Catelyn Stark is grief-stricken. She has just come from speaking with her bedridden father who is very near death. She received news that her husband was labeled a traitor to the crown and beheaded for his crimes. Her eldest daughter is stuck at the capital pledged to be married to the very person who gave the order to behead her husband. Of her youngest daughter, who was also at the capital, there has been no word.
Things have not been well in the life of Lady Stark for a long time now. Early on in the story, her middle son was thrown from a tower and an assassin was sent to complete the task where the fall had failed. As a result of his fall, he will not have use of legs for the rest of his days.
To make matters worse, her oldest son (only fifteen years old) has taken his place, as Lord of Winterfell, commanding his Father’s bannermen as they go to war against the family who sits upon the Iron Throne. Her brother and her uncle also ride with her son and could be killed at any moment in battle.
No, it doesn’t take much to understand why Catelyn thinks that the old gods of her husband or the new gods of her own House are cruel gods.
We look at the news and things going on in our own lives and come to the same conclusions. When explosions and gunshots go off, when flooding and earthquakes invade our towns and those of our families, when serious injury, illness, and death strike our families or others who are close to us, we wonder “where is God?” If he’s seeing, causing or allowing all of this evil to happen, he must be an unabashedly cruel god.
The response to these questions and concerns is found in something that neither the old or new gods of Westeros have. It’s found in Jesus.
Peace, rest, and salvation in the midst of all this suffering and death is found only in the death and resurrection of Jesus Christ for you. That same death and resurrection that you have been baptized into. In Christ, death has been defeated!
The evils of this world continue. The death of Eddard Stark screams to Catelyn that the roaring lion of House Lannister reigns supreme and only cruel gods would let it. The bombings in Boston and the explosion in Texas, the sickness and death in our own lives try to convince us that the devil continues to prowl around like a roaring lion always devouring.
The difference is that the devil has been defeated. In Christ, the one true, merciful God has conquered sin, death and the devil and grants you forgiveness and salvation and gives you His peace.
It was 2006 and I was a Junior in High School. I was nerdier than I am now (or maybe just in different ways). Facebook had opened from only college students to high school students too! But still no old people posting cat pictures and linking their blog post for the day 4… 5.. or 6 times in 12 hours. Facebook was cool! Forums were cool too!
The Higher Things Forums are really what brought me into the organization. My sister and now brother-in-law said that I should sign up for an account. So I did, and started reading all sorts of threads. Threads on just about everything from peep and olive wars to sports and what the heck “Angelomorphic Christology” meant. It was great! I met new Lutherans from all over the world and am now good friends with many of them.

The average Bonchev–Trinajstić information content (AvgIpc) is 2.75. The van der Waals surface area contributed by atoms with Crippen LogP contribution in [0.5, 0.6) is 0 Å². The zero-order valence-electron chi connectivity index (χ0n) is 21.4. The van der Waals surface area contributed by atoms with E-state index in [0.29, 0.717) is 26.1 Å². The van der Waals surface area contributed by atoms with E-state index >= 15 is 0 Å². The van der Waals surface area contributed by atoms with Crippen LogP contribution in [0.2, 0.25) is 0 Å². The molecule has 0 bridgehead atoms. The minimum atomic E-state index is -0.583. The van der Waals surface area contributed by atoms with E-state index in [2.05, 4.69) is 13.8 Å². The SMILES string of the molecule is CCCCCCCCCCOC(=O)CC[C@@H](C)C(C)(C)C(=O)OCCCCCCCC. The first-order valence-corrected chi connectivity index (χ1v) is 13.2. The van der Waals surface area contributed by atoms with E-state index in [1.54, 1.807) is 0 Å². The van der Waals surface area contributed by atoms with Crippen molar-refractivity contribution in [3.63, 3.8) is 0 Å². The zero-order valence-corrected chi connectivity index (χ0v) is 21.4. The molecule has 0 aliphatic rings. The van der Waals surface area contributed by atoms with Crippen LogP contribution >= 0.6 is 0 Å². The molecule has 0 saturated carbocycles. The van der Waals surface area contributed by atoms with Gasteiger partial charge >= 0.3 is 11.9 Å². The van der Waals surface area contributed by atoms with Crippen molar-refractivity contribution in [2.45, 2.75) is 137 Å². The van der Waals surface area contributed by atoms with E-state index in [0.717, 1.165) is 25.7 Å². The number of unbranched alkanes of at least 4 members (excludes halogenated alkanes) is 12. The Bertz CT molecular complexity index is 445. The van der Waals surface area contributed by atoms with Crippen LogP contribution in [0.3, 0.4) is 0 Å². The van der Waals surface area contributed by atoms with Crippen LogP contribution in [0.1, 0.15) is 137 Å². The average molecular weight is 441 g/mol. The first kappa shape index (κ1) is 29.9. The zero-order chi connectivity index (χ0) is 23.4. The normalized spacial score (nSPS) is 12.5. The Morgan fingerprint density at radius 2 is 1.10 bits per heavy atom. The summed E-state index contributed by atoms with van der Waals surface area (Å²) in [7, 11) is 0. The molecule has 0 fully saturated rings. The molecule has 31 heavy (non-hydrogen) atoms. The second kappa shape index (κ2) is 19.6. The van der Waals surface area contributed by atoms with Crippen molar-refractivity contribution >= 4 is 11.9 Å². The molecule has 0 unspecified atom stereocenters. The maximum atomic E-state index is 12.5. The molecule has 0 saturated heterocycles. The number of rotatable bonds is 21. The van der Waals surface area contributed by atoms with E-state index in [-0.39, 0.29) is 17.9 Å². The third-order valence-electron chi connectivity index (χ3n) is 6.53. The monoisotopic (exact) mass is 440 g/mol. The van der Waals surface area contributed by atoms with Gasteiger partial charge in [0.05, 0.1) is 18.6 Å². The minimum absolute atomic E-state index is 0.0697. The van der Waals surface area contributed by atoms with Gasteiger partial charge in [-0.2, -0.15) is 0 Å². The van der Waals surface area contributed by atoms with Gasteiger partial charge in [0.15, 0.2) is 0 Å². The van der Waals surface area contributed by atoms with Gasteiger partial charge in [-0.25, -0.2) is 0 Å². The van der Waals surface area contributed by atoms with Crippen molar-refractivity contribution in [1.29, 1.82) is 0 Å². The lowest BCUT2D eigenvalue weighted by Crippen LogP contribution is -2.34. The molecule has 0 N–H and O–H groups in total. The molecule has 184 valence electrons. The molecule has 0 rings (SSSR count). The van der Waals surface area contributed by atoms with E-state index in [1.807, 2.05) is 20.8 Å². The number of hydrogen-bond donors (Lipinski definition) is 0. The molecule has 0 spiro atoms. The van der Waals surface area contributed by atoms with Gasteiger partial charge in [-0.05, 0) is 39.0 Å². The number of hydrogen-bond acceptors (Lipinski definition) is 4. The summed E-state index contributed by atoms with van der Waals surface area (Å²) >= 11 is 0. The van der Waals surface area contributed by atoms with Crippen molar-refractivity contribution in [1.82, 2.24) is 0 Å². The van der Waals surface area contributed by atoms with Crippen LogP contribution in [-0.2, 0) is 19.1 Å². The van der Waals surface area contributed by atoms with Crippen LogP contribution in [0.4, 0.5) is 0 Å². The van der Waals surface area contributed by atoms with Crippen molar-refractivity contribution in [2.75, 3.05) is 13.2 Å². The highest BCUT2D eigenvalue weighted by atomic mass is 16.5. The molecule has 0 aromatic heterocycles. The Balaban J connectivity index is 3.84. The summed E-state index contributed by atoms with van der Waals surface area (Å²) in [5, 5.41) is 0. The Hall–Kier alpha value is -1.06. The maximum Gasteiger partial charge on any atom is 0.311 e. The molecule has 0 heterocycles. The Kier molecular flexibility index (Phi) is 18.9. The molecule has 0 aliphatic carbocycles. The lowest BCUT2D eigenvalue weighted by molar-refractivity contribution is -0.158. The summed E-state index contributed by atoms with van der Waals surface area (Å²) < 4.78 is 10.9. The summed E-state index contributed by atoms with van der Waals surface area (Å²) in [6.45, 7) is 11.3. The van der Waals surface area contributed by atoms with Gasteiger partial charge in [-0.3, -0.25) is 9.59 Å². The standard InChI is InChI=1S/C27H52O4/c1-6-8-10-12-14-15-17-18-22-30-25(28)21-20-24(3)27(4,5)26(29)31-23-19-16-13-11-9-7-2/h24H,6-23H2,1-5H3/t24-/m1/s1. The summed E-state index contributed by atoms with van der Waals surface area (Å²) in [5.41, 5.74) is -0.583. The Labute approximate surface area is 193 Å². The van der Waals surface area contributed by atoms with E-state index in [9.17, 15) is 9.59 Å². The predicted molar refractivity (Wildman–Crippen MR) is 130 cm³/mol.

I don’t remember exactly what the context was but I ended up cornering the then Internet Services Executive, Pr. Borghardt, and making fun of him for not being very “Sith-y.” In response, he sent me a private message and gave me a Higher Things blog.
Higher Things blogs were hosted on the HT website and used Stan Lemon’s own BlogSCL software. The first title of my blog was “Libertatum” where I pretended to have profound theological thoughts but more often than not it was profound things that I heard other people say that completely blew my mind. I think there was one other title in there and then “Monk of Mequon.” I took that from one of my sister’s friends after he had moved from Mequon. It came from my regular praying of Compline late at night in the Prayer and Mediation Chapel at Concordia University-Wisconsin. I was living in the Augsburg dorm which was very monk cell-like. Now, living in a suburb of Milwaukee, the name has changed slightly.
So, what does this have to do with anything? Well, as of my last post you may have noticed that the blog looks very different. The URL is now jonathankohlmeier.wordpress.com and the blog is hosted on WordPress. You won’t find a link to my blog on the HT website anymore. BlogSCL has been retired.
What does this mean for the Higher Things blogs? Well they’ve been moved over to WordPress and have become independent. This change means I don’t feel as pressured to tie my posts into Lutheran Theology or to be geared toward high schoolers. You’ll see some nerdy computer posts like the last one. Probably some posts on my hobbies (photography, pipe-smoking, etc.). And I’m sure you’ll continue to see many theology themed posts. After all, the title of the blog is still “Monk of Milwaukee.”
I’m thinking that I will probably try to consolidate some of my internet activity too. Instead of Tumblr posts which are usually quotes from what I’m reading I’ll just post those here too.
So, here we go!